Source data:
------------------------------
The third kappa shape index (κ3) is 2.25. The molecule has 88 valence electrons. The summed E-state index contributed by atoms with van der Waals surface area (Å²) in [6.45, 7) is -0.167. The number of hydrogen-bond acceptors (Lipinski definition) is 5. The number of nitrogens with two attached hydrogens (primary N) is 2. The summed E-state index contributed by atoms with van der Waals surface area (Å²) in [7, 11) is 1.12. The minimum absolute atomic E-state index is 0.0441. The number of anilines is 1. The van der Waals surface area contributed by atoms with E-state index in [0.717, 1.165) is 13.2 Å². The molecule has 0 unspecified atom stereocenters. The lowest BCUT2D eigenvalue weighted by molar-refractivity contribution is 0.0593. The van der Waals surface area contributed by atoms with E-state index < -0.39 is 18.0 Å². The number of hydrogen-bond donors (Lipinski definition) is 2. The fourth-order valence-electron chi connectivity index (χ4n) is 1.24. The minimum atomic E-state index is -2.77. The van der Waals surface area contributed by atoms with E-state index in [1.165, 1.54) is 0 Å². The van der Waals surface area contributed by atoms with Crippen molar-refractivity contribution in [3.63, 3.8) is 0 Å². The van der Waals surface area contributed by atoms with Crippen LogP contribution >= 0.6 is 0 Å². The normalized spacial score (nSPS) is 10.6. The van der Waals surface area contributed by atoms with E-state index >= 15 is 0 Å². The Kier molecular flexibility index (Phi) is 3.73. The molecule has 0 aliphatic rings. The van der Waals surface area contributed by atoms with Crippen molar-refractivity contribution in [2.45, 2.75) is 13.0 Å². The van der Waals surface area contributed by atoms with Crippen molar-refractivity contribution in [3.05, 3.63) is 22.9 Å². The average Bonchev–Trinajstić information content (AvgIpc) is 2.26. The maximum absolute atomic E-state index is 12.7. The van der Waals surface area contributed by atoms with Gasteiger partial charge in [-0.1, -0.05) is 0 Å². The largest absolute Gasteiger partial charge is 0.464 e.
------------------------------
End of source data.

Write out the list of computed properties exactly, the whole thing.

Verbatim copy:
The third kappa shape index (κ3) is 2.25. The molecule has 88 valence electrons. The summed E-state index contributed by atoms with van der Waals surface area (Å²) in [6.45, 7) is -0.167. The number of hydrogen-bond acceptors (Lipinski definition) is 5. The number of nitrogens with two attached hydrogens (primary N) is 2. The summed E-state index contributed by atoms with van der Waals surface area (Å²) in [7, 11) is 1.12. The minimum absolute atomic E-state index is 0.0441. The number of anilines is 1. The van der Waals surface area contributed by atoms with E-state index in [0.717, 1.165) is 13.2 Å². The molecule has 0 unspecified atom stereocenters. The lowest BCUT2D eigenvalue weighted by molar-refractivity contribution is 0.0593. The van der Waals surface area contributed by atoms with E-state index < -0.39 is 18.0 Å². The number of hydrogen-bond donors (Lipinski definition) is 2. The fourth-order valence-electron chi connectivity index (χ4n) is 1.24. The minimum atomic E-state index is -2.77. The van der Waals surface area contributed by atoms with E-state index in [1.165, 1.54) is 0 Å². The van der Waals surface area contributed by atoms with Crippen molar-refractivity contribution in [3.63, 3.8) is 0 Å². The van der Waals surface area contributed by atoms with Crippen LogP contribution >= 0.6 is 0 Å². The normalized spacial score (nSPS) is 10.6. The van der Waals surface area contributed by atoms with E-state index >= 15 is 0 Å². The Kier molecular flexibility index (Phi) is 3.73. The molecule has 0 aliphatic rings. The van der Waals surface area contributed by atoms with Crippen molar-refractivity contribution in [2.45, 2.75) is 13.0 Å². The van der Waals surface area contributed by atoms with Crippen molar-refractivity contribution in [3.05, 3.63) is 22.9 Å². The average Bonchev–Trinajstić information content (AvgIpc) is 2.26. The maximum absolute atomic E-state index is 12.7. The van der Waals surface area contributed by atoms with Gasteiger partial charge in [-0.1, -0.05) is 0 Å². The largest absolute Gasteiger partial charge is 0.464 e.